• Dutch
  • Frisian
  • Afrikaans
Show full table of contents
9.5. Modification of (pseudo-)participles and deverbal adjectives

This section shows that there is a special class of adjectival modifiers that can be used to modify attributively and predicatively used participles. We will show that such intensifiers also occur with pseudo-participles and deverbal adjectives.

[+]  I.  Past/passive and present participles

Attributively and predicatively used participles are special in that they generally cannot be modified by amplifiers like zeer'very' or downtoners like vrij'rather'; the only exceptions are the present and past/passive participles of the object experiencer psych-verbs, such as those given in (163).

Example 163
a. De film is zeer/vrij opwindend.
  the movie  is very/rather  exciting
a'. De jongen is zeer/vrij opgewonden.
  the boy  is very/rather  excited
b. Dat boek is zeer/vrij intrigerend.
  that book  is very/rather  intriguing
b'. De jongen is zeer/vrij geïntrigeerd.
  that boy  is very/rather  intrigued

The resistance to modification by an intensifier even holds if the participle seems to imply some scale. Take a participle such as opgeleid'trained' in (164), which is derived from the transitive verb opleiden'to train': regardless of whether someone has had only a basic or a more extensive education, we would call the person educated, which shows that opgeleid refers to a range on some implied scale. Nevertheless, example (164a) shows that we cannot use an amplifier or downtoner to indicate which point on the implied scale we mean, and (164b&c) show that comparative/superlative formation is also blocked; see Chapter 3 and Chapter 4 for a comprehensive discussion of modification and comparison.

Example 164
a. * Jan lijkt zeer/vrij opgeleid voor deze functie.
  Jan seems  very/rather  trained  for this job
b. * Jan lijkt opgeleider voor deze functie.
  Jan seems  more.trained  for this job
c. * Jan lijkt het opgeleidst voor deze functie.
  Jan seems  the most.trained  for this job

Indicating the intended point on the implied scale is possible, however, by using the adjectival intensifiers slecht'badly' and goed'well' in (165), which refer to, respectively, the lower and the higher side of the implied scale. Example (165a') shows that the sequence goed/slecht opgeleid voor deze functie can be placed in clause-initial position, from which we conclude that the intensifier and the adjectival participle form a constituent; cf. the constituency test.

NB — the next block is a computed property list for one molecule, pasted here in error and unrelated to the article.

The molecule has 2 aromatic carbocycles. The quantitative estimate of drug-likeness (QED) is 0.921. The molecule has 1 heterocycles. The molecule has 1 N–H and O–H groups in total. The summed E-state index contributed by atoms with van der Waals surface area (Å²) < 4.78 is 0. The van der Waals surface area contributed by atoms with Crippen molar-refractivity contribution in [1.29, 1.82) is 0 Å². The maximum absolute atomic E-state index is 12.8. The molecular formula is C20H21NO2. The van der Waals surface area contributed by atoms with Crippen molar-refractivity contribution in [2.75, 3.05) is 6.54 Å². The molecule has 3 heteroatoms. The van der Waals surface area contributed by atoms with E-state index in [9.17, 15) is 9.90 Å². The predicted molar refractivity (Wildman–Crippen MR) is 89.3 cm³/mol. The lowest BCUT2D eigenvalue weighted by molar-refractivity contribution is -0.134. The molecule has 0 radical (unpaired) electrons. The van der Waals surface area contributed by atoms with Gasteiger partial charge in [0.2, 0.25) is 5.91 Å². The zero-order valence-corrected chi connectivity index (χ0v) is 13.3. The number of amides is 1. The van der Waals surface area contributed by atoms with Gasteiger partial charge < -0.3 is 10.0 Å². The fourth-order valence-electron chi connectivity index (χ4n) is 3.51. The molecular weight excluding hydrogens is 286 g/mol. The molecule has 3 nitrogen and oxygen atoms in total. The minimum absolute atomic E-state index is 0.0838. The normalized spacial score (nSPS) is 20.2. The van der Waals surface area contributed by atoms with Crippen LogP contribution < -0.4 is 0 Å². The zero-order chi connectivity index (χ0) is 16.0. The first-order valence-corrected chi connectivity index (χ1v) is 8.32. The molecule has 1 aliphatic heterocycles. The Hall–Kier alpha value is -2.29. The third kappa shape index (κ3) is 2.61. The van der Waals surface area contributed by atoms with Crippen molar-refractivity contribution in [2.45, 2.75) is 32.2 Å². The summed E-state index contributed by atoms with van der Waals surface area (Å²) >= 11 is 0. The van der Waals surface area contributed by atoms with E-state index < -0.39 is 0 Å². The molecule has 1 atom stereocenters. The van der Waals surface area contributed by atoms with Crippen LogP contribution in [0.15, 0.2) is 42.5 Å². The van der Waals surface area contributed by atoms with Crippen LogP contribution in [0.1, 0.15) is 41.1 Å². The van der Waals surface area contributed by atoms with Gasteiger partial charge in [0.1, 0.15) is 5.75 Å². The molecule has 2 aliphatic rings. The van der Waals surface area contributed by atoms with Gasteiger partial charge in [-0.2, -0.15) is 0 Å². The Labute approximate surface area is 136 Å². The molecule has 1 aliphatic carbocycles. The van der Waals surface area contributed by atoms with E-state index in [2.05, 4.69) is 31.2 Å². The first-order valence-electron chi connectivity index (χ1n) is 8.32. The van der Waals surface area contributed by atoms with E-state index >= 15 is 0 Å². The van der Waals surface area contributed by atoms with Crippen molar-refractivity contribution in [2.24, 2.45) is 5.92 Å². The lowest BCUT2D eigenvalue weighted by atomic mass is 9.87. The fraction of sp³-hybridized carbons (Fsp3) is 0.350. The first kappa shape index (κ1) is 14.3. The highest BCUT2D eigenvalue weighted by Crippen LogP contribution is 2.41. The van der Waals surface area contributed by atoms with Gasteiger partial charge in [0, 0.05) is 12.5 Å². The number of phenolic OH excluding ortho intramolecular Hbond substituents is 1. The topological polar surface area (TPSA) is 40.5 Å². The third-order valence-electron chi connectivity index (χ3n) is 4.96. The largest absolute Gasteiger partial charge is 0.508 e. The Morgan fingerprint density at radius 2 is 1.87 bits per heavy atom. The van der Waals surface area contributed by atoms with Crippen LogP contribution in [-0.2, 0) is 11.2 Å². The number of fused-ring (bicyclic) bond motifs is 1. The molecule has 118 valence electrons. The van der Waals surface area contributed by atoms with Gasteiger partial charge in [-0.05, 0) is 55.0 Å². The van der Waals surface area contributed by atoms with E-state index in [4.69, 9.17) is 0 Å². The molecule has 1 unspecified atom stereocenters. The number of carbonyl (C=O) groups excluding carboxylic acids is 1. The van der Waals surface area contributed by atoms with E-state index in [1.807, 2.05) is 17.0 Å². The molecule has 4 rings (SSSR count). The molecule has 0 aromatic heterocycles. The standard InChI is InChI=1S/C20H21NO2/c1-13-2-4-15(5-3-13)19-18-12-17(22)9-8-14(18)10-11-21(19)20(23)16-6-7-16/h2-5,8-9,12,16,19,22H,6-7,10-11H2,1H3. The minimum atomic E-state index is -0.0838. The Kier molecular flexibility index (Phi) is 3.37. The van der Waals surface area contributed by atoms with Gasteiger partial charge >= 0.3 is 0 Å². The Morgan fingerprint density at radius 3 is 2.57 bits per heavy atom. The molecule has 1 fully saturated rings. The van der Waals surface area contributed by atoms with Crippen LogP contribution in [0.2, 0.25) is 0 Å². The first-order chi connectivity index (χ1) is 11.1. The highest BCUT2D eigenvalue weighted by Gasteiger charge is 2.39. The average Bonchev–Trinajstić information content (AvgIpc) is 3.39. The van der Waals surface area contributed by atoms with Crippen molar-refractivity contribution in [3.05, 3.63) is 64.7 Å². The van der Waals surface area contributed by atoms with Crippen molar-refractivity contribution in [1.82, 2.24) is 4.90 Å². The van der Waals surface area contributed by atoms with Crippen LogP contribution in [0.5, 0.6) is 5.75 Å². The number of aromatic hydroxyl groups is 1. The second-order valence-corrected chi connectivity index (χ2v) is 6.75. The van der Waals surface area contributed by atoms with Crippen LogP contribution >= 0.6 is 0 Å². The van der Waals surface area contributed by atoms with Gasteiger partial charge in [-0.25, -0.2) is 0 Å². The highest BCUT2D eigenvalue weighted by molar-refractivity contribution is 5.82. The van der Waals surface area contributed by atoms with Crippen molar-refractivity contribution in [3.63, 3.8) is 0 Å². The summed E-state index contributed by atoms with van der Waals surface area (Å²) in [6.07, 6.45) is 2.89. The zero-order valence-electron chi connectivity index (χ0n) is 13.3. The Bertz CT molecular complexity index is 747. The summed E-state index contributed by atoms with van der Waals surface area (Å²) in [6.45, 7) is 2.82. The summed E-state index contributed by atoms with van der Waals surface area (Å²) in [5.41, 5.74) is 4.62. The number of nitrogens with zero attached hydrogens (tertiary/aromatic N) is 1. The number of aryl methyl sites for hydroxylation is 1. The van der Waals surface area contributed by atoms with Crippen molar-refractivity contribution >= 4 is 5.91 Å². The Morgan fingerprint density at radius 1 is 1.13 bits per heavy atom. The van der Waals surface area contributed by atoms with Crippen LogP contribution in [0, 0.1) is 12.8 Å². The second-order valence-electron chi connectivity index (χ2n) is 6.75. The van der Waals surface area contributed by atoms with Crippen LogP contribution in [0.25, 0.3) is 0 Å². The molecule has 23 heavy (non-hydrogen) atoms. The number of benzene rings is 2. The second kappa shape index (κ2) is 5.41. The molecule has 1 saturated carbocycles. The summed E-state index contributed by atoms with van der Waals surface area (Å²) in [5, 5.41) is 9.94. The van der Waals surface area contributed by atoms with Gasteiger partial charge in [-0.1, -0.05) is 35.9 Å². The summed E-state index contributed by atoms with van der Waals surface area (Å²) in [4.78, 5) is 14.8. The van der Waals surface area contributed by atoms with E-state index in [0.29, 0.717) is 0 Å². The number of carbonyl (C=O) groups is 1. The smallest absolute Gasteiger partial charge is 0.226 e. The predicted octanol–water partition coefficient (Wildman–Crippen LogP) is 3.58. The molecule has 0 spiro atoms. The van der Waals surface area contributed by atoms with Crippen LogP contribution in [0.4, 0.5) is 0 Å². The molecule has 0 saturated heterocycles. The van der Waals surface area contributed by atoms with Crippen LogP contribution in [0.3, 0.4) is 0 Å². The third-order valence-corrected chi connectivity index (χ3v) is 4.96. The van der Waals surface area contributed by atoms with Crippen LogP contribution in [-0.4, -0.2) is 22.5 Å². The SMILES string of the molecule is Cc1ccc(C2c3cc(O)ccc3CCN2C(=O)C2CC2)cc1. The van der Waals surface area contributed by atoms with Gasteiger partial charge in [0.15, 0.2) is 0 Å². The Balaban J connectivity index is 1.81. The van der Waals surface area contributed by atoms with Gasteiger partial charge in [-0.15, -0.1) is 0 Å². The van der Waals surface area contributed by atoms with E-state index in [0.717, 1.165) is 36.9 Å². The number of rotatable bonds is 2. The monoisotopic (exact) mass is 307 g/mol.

Example 165
a. Deze jongen lijkt me goed/slecht opgeleid voor deze functie.
  this boy  seems  me well/badly trained  for this job
  'This boy seems to me to be well/badly trained for this job.'
a'. Goed/slecht opgeleid voor deze functie lijkt deze jongen niet.
b. een voor deze functie goed/slecht opgeleide jongen
  for this job  well/badly  trained  boy

More examples of adjectivally used past/passive participles that can be modified by means of an intensifier are given in (166).

Example 166
a. De maaltijd bleek goed/slecht bereid.
  the meal  turned.out  well/ill  prepared
b. De zaal bleek goed/slecht verlicht.
  the room  turned.out  well/poorly  illuminated
c. Jan leek goed/slecht voorbereid.
  Jan seemed  well/ill  prepared
d. Jan bleek zijdelings/nauw betrokken bij de aanslag.
  Jan turned.out  indirectly/deeply involved  in the assault

For completeness’ sake, note that the intensifiers slecht'badly' and goed'well' belong to the class of gradable adjectives, and may therefore be subject to modification by means of an amplifier/downtoner themselves and may also undergo comparative and superlative formation. This is illustrated in (167).

Example 167
a. Deze jongen lijkt zeer/vrij goed/slecht opgeleid.
  this boy  seems  very/rather  well/ill  trained
b. Deze jongen lijkt beter/slechter opgeleid.
  this boy  seems  better/worse  trained
c. Deze jongen lijkt het best/slechtst opgeleid.
  this boy  seems  the best/worst  trained

      Occasionally, the modifiers of predicatively/attributively used participles seem to correspond to manner adverbs; see Section 3.5, sub III, for other cases in which VP adverbs seem to modify an adjective. This can be seen in the (a)-examples of (168): in the primeless example zorgvuldig is used as a manner adverb, whereas in the primed examples it is used as a modifier of the adjectivally used past/passive participle bereid'prepared'. The (b)-examples show, however, that this is not always possible; hoog can be used as a modifier of the participle opgeleid'trained', but not as a manner adverb.

Example 168
a. Jan bereidde de maaltijd zorgvuldig.
  Jan prepared  the meal  carefully
a'. De maaltijd bleek zorgvuldig bereid.
  the meal  turned.out  carefully  prepared
a''. de zorgvuldig bereide maaltijd
  the  carefully  prepared  meal
b. * de leraar leidde de jongen hoog op
  the teacher  educated  the boy  high  prt.
b'. De jongen bleek hoog opgeleid.
  the boy  turned.out  highly trained
  'The boy turned out well-trained.'
b''. de hoog opgeleide jongen
  the  highly trained  boy
[+]  II.  Pseudo-participles